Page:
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Submission + - Police use WhatsApp for surveillance operations, share intel with civilian.

TheP4st writes: A group of Swedish police officers thought it a good idea to use WhatsApp as a work tool for surveillance operations, the officer that set up their chat group mistyped one of the phone numbers to mistakenly include a civilian IT teacher. Once the teacher informed authorities about the mistake it took more than 24 hours before he stopped receiving sensitive case information that included criminal records excerpts, passport photos and communications between surveillance teams tailing suspects.

When confronted by Computer Sweden (article in Swedish) the officer responsible for setting up the group say "I know this server is not located in Sweden and that one cannot share every kind of information" Yet it took less than an hour from that the group were set up that the teacher started getting sensitive intel on suspects. The only mobile chat medium approved for sensitive information is Blackberry, and this initiative by a small group of officers happened as they do not have access to Blackberry handsets which are considered too expensive.

Article in English

Submission + - Pennsylvania High School Distributes 1,700 Ubuntu Laptops to Students

An anonymous reader writes: A Pennsylvania high school has distributed 1,700 Ubuntu Linux based Laptops to their students. The laptops will be used in the classroom and at home Students are given full control of their laptops. They are permitted to install programs and experiment with open source software. The school selected open source Linux over Apple OSX & MS-Windows and saved at least $360,000 on licensing fees alone. However, "Many parents think open source is some nefarious plot; they misunderstand that free in principle isn't a sub plot to take over their computer,” said Andrew Lobos, one of four seniors at Penn Manor High who has spent the last several summers interning with the IT team.

Submission + - Swedish programmer hacks iPhone (

An anonymous reader writes: A few days ago [Swedish news outlet] were contacted by the Swedish programmer Roman Digerberg who told us he had found serious security holes in IOS. Among other things, he asserted that it was possible to send an anonymous text message that appears on the lock screen, even if the phone is set to not display messages that way.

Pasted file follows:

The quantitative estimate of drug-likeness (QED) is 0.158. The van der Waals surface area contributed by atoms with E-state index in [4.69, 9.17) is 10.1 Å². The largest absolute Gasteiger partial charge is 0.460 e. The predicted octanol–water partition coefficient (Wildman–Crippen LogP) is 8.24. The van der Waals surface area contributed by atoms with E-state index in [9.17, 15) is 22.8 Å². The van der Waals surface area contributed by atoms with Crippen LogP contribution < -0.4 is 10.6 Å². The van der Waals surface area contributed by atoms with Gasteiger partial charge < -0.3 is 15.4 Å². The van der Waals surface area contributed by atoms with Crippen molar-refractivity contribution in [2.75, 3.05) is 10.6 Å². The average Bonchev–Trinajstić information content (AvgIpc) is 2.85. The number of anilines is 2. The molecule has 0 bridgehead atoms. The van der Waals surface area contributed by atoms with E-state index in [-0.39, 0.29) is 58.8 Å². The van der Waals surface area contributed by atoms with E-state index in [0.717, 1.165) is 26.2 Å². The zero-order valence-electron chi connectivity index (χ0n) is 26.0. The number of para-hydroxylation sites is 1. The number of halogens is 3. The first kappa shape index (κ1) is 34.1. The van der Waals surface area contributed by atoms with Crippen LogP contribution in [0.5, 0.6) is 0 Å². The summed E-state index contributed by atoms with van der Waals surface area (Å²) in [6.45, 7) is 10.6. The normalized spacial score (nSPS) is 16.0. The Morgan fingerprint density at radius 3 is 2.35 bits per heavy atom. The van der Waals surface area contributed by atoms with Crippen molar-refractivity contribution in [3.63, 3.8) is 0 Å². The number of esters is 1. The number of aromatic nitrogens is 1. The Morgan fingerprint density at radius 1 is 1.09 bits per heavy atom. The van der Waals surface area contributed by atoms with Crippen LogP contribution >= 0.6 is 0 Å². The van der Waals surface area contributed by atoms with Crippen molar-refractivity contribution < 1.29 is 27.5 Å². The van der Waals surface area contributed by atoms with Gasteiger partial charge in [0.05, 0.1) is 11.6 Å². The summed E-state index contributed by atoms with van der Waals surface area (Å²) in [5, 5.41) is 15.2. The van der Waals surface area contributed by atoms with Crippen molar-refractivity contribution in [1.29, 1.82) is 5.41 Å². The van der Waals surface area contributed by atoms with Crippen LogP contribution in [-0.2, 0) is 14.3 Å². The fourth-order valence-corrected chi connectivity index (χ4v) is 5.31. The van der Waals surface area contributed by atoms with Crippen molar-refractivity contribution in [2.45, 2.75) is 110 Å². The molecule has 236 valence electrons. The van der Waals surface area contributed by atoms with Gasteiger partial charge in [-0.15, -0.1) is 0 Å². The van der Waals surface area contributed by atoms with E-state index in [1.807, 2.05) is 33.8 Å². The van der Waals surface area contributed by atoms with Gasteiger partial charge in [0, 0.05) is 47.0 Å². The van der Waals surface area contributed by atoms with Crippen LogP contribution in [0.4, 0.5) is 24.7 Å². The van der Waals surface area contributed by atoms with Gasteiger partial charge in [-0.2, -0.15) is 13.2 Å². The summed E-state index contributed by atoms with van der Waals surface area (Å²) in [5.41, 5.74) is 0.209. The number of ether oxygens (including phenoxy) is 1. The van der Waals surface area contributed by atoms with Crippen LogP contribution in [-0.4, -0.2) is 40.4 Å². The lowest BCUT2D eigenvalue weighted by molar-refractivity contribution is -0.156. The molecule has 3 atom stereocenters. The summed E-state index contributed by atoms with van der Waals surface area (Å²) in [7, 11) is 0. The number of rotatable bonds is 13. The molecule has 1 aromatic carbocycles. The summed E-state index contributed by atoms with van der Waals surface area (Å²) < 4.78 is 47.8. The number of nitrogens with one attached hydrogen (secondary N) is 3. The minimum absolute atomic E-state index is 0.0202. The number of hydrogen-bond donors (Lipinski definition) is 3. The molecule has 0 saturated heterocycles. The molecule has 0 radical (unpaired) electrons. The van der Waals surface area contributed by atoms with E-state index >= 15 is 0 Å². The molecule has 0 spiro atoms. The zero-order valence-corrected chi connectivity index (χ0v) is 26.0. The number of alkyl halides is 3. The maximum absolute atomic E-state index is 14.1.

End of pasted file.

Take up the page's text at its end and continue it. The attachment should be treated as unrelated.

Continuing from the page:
Submission + - Swedish police used WhatsApp during stakeout (

An anonymous reader writes: Swedish police used the chat service Whatsapp to communicate during a stakeout. But when they entered the wrong mobile number in the mailing list, sensitive intelligence information ended up in an civilian individual's cell phone.
"Blackberry mobiles are the only ones approved for sensitive communications. But we have not been able to use them because they costs too much money", the policeman says.

Submission + - 12 year old develops a Braille Printer from Lego (

An anonymous reader writes: Developed by Shubham Banerjee, a 7th grade student from Santa Clara, California. BRAIGO is a Braille Printer using Lego Mindstorms EV3. This concept slashes the price of a printer from more than $2000 to $350. Thus giving a more cost effective printer for the disadvantaged. Additionally he plans to give the design and code for free download.
ref: http://sociotechnocrat.kinja.c...

Submission + - Hackers sweep up FTP credentials for the New York Times, UNICEF and others (

SpacemanukBEJY.53u writes: The researcher who discovered the Target and Adobe data breaches has another find: a 7,000-strong list of FTP sites run by a variety of companies, complete with login credentials. The hackers have uploaded malicious PHP scripts in some cases, perhaps as a launch pad for further attacks. The passwords for the FTP applications are complex and not default ones, indicating the hackers may have other malware installed on people's systems in those organizations.

Submission + - Israel Unveils World's First Operational Laser Weapon